Bloomberg reveals that when it comes to political contributions, corporations know no party but are, astonishingly, looking out for their own interests.
For instance, GE's “PAC made five separate $1,000 donations to Republican Chip Cravaack during the Minnesotan’s first term in Congress. Two weeks after Cravaack lost, GE’s PAC gave $1,000 to Rick Nolan, the Democrat who defeated him.”
For readers who are mystified by this behavior, Bloomberg has located an expert to clarify things.
“Corporations tend to be very pragmatic in their political giving,” said Viveca Novak, editorial and communications director at the Center for Responsive Politics, a Washington- based research group that tracks campaign donations. “They were giving to somebody who was in power and now they’re again giving to the new occupant of that seat. They’re not going to be helped by the loser.”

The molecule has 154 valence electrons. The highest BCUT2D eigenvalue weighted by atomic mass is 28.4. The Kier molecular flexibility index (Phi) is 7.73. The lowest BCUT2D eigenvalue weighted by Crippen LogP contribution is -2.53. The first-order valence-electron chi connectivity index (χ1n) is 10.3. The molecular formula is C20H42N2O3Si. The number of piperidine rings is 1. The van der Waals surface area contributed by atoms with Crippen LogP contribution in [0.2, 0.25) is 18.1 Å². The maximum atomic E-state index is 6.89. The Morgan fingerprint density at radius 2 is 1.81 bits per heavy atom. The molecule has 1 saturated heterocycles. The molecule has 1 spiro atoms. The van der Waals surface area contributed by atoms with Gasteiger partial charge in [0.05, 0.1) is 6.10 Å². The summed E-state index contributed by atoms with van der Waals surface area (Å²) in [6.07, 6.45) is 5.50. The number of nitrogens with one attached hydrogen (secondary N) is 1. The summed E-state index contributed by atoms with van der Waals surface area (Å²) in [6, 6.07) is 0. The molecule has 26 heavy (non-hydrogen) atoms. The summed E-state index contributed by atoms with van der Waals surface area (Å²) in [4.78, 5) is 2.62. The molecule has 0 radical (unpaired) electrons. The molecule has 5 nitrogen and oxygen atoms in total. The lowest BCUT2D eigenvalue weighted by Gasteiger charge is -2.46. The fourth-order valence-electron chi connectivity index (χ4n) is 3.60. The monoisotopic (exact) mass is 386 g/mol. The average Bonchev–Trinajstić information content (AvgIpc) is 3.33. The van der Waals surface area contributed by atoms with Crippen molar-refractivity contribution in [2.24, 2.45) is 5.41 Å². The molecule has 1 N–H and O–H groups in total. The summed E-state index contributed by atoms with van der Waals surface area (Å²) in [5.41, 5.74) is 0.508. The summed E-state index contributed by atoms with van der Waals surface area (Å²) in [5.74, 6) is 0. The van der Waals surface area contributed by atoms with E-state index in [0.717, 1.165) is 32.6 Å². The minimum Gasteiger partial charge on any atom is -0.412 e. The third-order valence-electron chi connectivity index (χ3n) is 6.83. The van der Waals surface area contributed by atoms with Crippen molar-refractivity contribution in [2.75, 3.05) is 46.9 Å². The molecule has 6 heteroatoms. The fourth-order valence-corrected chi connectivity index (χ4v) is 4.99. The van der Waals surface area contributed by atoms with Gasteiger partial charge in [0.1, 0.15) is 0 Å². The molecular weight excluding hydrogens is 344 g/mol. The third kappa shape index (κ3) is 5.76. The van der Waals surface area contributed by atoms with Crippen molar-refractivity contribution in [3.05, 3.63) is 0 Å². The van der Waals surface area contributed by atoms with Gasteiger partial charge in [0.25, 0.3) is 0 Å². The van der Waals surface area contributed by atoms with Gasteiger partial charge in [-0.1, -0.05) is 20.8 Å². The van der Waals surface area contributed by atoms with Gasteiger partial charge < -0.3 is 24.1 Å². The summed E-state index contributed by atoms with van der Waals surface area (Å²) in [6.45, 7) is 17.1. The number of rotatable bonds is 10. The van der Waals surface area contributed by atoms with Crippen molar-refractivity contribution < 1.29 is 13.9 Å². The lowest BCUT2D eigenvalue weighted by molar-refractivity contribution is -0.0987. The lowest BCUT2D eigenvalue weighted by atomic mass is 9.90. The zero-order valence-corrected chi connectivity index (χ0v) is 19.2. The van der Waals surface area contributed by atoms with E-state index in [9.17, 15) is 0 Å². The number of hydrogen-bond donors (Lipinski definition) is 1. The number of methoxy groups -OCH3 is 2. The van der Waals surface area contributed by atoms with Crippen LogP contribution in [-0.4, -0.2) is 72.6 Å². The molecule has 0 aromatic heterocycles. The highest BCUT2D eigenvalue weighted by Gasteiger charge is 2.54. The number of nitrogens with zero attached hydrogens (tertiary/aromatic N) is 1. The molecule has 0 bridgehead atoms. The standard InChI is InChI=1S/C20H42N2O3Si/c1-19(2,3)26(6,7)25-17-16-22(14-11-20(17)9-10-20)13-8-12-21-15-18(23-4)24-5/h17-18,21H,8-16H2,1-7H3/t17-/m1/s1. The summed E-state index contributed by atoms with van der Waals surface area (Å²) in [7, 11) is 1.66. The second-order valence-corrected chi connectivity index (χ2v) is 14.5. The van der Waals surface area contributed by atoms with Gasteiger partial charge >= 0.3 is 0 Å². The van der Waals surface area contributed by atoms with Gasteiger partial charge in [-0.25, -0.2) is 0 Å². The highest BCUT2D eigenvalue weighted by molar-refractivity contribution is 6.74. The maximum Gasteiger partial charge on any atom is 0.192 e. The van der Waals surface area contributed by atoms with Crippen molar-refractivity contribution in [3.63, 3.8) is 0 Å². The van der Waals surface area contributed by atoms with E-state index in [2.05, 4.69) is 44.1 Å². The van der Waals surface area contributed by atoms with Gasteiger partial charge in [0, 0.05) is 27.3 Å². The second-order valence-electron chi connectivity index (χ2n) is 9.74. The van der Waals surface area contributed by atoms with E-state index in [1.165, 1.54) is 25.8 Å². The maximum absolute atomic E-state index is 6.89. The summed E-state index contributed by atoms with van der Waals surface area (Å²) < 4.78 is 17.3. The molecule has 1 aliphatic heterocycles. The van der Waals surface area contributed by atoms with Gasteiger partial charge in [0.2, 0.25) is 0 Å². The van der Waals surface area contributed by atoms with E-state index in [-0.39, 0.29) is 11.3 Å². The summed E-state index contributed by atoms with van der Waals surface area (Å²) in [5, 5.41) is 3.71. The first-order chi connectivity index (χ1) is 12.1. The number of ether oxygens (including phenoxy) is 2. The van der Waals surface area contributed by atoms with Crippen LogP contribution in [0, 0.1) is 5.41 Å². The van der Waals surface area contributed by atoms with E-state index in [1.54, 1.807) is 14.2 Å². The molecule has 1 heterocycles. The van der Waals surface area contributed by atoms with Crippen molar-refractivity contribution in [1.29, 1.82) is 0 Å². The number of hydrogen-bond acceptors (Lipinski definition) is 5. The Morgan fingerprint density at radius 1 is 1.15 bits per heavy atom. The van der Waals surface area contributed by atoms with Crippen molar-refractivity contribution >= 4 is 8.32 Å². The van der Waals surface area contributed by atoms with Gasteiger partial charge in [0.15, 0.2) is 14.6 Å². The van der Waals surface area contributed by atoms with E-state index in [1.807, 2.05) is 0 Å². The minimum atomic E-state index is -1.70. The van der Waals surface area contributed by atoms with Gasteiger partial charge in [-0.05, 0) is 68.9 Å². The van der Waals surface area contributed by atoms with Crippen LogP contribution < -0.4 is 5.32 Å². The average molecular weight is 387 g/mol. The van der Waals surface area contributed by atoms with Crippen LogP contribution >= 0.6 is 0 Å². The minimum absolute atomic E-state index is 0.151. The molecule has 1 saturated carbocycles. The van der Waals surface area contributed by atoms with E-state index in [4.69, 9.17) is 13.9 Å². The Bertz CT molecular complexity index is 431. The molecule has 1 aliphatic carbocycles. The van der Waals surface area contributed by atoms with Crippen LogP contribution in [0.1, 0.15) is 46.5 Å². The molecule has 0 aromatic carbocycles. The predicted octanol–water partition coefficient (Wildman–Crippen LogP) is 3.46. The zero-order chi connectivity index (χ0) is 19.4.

Marx was supposed to have said something about how when the last capitalist is hanged, he will sell his executioners the rope. We seem to have advanced to the point where he will now loan the money to finance this purchase.
In a related development, Bloomberg has learned that Congress is not very popular:
Approval ratings for the 112th Congress dipped below 10 percent last year, meaning the institution was about as popular with the public as switching to a Communist regime, according to Gallup and Rasmussen polling data.